'He had, like, no friends in the Senate,' the source continued. 'He's kind of obnoxious. He's a know-it-all guy who got elected at a very young age in the House, got into the Senate.'
Of all the candidates, Santorum has also been the least friendly with his opponents.
'Santorum's not the friendliest guy,' a rival campaign manager told Allen and Thomas. 'He's not a guy you want to hang out with.'
As Romney regains his grasp on the Republican nomination, the now-assured frontrunner endorsements have started to flood in from key Republican party leaders, including Florida Sen. Marco Rubio and his political mentor, former Florida Gov. Jeb Bush.
But Romney could have won Bush's endorsement a lot earlier. Sources close to the former Florida Governor told Allen and Thomas that Bush was ready to give his support to Romney in late January, but Romney failed to ask. Romney did call Bush -- to ask him for advice on how to get support from Rubio.
As Newt Gingrich's quixotic presidential bid crashed and burned, the campaign still put a high priority on 'maintaining' Gingrich's wife Callista. A source close to the campaign told Allen and Thomas that Mrs. Gingrich even has an aide Photoshop her pictures to remove wrinkles and stray hairs before they are sent out.
'Everything goes through her,' a staffer told Allen and Thomas. The campaign, which is hemorrhaging money, pays for Callista to return home to Washington on Sundays so that she can sing in the choir at the Basilica of the National Shrine. And at her suggestion, she and Gingrich returned home before Super Tuesday to spend a weekend walking under the cherry blossoms.
Although most political campaigns tend to be a little wary of reporters, the Romney team is remarkably paranoid about the press.
'Our press relations are horrible,' one Romney advisor complained to Allen and Thomas, blaming the 'weird little bubble' at Romney headquarters. 'There's a folklore in Boston that we have to go around reporters because reporters are all for Obama.'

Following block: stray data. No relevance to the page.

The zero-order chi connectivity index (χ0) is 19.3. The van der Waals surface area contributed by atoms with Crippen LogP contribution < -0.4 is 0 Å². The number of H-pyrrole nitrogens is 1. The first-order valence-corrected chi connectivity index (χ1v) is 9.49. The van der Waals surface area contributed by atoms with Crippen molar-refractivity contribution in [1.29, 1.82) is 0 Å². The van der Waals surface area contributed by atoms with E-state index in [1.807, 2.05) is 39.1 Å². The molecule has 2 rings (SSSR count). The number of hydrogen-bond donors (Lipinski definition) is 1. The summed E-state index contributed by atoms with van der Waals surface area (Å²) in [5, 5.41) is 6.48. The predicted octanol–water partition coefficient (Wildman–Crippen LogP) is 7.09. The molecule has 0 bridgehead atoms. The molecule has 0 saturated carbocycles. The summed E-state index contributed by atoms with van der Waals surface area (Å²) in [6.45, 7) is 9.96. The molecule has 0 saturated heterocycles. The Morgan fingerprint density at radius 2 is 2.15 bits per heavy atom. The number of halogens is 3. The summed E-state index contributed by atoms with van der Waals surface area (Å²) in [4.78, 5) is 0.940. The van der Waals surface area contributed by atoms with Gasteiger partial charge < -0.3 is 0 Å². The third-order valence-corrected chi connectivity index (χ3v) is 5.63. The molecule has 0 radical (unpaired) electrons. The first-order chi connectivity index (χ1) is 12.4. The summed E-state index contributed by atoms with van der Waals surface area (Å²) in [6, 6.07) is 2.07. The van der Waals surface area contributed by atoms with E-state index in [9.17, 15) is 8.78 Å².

Throughout the Republican primary, political-watchers have noted that the influential conservative aggregator The Drudge Report has been suspiciously kind to Romney, while brutalizing his GOP opponents.
The favourable Romney slant is mostly attributed to the close friendship between the site's founder, Matt Drudge, and Romney's low-profile campaign manager Matt Rhoades.
Romney's opponents have unhappily accepted that there is little they can do about the bias, although Santorum recently blasted the site's 'Romney propaganda.'
Former RNC Chair Michael Steele is to blame for the GOP's never-ending primary circus — he actually WANTED a brokered convention
Most Beltway Republicans now lament the RNC's 2010 decision to lengthen the party's presidential primary by eliminating most winner-take-all states, which directly paved the way for this year's interminable race.
According to Allen and Thomas, the Romney campaign blames the decision on former RNC Chair Michael Steele.
'He was completely incompetent,' a Romney advisor told Allen and Thomas. According to that advisor, Steele called a bunch of Wall Street donors to celebrate the possibility of a brokered convention, or as he put it, 'a convention that would mean something.' The bewildered donors then called the Romney advisor: 'This guy thinks it should go all the way to the convention. Isn't that bad?'
According to Allen and Thomas, Romney works out in black Lululemon shorts, a surprisingly trendy choice for the typically stiff politician.
He is also apparently a gym germaphobe. A reporter who ran into Romney at a hotel gym in Arizona told Allen and Thomas that the candidate 'fastidiously cleaned the elliptical trainer to make sure it was free of germs, both before and after the workout.'